* Use a rain gauge to keep track of how much natural precipitation your landscape has received. Then you'll have a better idea of when you need to water or not without checking the soil.

* Avoid using a sprinkler that throws a fine mist into the air. You want droplets to drench the soil. A mist into the air loses too much water to evaporation.

* Keep ahead of weeds. Weeds use moisture; getting rid of them helps keep down the competition for moisture.

* Move container plants to sheltered areas, away from excess wind and sun.

* Use one-gallon plastic milk jugs with screw-on caps for a drip system. Using a wood awl, carefully make a 1/16 -inch-diameter hole in the bottom of the jugs, just off center. Fill jugs with water and place them next to plants. They will saturate the root zone without runoff. When the weather is dry, loosen the caps. When there is good soil moisture, keep the caps snug. With this system, plus compost, there is little evaporation.

* A commercial watering product called the Treegator has been valuable for slowly watering trees. It's a green, fabric-reinforced plastic bag that zips around newly planted trees and holds 14 to 20 gallons of water. There are two small holes that drip water slowly. It percolates into the soil over six to 10 hours, and all of the water stays in the immediate vicinity of the tree's roots. Treegator is available in many garden centers. For more information, go to or call 800-800-7391.

The most stressed plants I've seen this week are the flowering woodland shrubs of the heath family because they felt the rain shortage first. These flowering broadleaf shrubs, many of them evergreen, are the sweethearts of the woods in our region and include azaleas, rhododendrons, Japanese pieris and mountain laurels. They have shallow root systems. However, you will see wilting and yellow leaves on almost all of your ornamental and woodland plants now.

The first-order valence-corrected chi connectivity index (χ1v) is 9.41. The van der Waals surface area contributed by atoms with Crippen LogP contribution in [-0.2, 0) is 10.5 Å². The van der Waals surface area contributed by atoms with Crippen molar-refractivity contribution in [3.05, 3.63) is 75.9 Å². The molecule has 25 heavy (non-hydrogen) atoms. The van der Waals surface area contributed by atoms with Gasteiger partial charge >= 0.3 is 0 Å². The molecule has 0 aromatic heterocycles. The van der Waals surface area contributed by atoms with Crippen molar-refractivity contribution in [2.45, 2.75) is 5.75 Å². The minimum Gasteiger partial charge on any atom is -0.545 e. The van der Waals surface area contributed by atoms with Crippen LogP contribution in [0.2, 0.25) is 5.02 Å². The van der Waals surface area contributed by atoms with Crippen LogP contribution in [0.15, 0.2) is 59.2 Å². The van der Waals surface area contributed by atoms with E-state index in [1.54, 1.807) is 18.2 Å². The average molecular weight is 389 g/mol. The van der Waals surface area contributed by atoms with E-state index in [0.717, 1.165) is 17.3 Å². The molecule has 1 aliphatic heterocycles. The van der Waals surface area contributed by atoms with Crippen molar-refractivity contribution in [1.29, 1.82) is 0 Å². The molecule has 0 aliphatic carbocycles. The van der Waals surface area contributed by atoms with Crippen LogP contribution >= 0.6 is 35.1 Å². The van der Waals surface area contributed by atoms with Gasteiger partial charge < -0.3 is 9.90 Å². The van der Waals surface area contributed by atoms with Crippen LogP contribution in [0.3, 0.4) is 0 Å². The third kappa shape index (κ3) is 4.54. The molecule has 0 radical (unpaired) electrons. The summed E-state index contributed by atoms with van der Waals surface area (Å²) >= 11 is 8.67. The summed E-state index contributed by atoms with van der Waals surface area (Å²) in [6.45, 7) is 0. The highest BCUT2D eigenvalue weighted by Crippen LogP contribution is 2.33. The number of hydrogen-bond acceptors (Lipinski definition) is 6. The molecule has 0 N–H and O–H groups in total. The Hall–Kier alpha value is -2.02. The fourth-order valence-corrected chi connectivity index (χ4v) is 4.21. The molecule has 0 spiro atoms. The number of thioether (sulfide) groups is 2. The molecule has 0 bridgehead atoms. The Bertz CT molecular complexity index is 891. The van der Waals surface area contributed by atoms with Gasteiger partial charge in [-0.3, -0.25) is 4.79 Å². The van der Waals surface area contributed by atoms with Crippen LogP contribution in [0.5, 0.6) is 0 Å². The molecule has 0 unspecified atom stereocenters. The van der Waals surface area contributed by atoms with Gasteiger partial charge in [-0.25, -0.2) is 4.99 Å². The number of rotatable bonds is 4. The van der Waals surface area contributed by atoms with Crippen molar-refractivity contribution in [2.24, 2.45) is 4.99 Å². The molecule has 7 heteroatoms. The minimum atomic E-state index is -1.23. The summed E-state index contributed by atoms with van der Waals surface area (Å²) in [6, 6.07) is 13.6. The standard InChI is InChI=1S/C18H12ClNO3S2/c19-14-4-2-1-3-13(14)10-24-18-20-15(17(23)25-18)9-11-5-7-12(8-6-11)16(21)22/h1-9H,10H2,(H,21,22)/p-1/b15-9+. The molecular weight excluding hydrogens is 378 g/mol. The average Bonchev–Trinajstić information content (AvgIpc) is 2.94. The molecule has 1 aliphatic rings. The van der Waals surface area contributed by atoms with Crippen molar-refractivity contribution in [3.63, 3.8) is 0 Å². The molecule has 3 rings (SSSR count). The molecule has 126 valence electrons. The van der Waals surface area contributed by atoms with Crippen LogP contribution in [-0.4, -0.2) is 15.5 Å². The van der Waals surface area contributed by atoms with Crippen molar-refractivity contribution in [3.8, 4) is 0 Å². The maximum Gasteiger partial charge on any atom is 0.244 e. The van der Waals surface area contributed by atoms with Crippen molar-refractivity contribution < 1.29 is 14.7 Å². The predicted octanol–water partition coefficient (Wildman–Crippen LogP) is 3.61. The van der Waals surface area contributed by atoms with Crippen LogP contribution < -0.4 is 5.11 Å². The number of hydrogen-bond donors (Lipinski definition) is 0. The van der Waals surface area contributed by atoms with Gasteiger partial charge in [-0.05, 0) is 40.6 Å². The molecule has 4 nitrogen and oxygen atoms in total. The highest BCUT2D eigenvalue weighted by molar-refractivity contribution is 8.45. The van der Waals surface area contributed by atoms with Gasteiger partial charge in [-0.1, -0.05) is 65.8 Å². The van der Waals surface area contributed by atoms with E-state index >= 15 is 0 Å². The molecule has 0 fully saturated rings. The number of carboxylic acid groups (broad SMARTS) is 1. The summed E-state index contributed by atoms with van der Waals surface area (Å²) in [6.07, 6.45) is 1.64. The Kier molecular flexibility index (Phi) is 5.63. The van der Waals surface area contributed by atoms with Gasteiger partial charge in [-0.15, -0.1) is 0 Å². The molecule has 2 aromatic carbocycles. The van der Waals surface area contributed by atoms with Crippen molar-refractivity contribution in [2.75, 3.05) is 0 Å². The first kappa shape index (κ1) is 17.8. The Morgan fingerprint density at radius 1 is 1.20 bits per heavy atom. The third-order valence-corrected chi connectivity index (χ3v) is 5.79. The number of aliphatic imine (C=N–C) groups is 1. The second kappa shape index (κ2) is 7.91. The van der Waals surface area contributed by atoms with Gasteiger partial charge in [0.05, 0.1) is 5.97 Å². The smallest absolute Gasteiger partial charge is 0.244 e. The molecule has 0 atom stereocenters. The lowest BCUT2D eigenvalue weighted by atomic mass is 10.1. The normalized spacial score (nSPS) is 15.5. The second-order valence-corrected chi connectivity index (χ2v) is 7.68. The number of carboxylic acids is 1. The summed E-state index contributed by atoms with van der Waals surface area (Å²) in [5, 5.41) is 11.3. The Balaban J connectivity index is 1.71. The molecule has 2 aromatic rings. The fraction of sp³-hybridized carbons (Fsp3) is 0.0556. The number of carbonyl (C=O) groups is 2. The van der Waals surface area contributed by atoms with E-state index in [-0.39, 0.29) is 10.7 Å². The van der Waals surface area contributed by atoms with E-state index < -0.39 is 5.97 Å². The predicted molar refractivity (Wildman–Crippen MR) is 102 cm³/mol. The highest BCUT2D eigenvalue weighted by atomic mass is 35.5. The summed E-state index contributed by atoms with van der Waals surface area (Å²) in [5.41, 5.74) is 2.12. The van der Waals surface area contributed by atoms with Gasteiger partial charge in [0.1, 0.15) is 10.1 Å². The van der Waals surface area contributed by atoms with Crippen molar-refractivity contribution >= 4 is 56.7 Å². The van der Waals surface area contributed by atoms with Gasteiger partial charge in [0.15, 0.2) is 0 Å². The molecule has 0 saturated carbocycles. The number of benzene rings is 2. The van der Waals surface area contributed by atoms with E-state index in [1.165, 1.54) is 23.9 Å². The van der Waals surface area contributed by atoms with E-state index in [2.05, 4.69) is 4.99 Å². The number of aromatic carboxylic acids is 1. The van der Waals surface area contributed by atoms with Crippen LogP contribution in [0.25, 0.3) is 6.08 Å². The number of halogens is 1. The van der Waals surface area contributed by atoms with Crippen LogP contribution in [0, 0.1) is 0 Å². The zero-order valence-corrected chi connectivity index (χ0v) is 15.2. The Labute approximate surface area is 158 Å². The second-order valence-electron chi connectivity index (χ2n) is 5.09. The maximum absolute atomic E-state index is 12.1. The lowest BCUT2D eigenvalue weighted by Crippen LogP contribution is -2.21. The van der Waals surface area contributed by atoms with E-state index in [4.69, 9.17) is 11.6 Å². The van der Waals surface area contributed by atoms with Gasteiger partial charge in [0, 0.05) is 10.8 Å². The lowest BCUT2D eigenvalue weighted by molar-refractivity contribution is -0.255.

When water is this scarce, the plants I worry about least are annual flowers and turf grass. The main impact of annuals is aesthetic; if you lose them to drought, you lose them for only one year. As for grass, you need a great amount of overhead water to keep a lawn green, which means you should use sprinklers rather than drip irrigation -- and sprinkling is an inefficient way of using water. But healthy turf can often renew itself from its roots, even after six to eight months without rain. Trees won't.

Even if some woody plants will grow leaves again in spring, the choice between replanting trees and shrubs versus seeding grass is an easy one. You can't sprinkle seeds and get a forest in one or two growing seasons. But seed and the addition of water can grow grass in a matter of days and give you your lawn back in a season or two.

Lawns are best watered from above. There are varying theories on the intervals. Some schools of thought call for a quarter- to half-inch every other day for lawns in summer. Other, more common guidelines are one inch on the surface once a week; however, it depends on the site you are irrigating.

Joel M. Lerner is president of Environmental Design in Capitol View Park, Md. E-mail or contact him through his Web site,

Euonymus, one of the tougher plants in the region, is showing serious drought stress.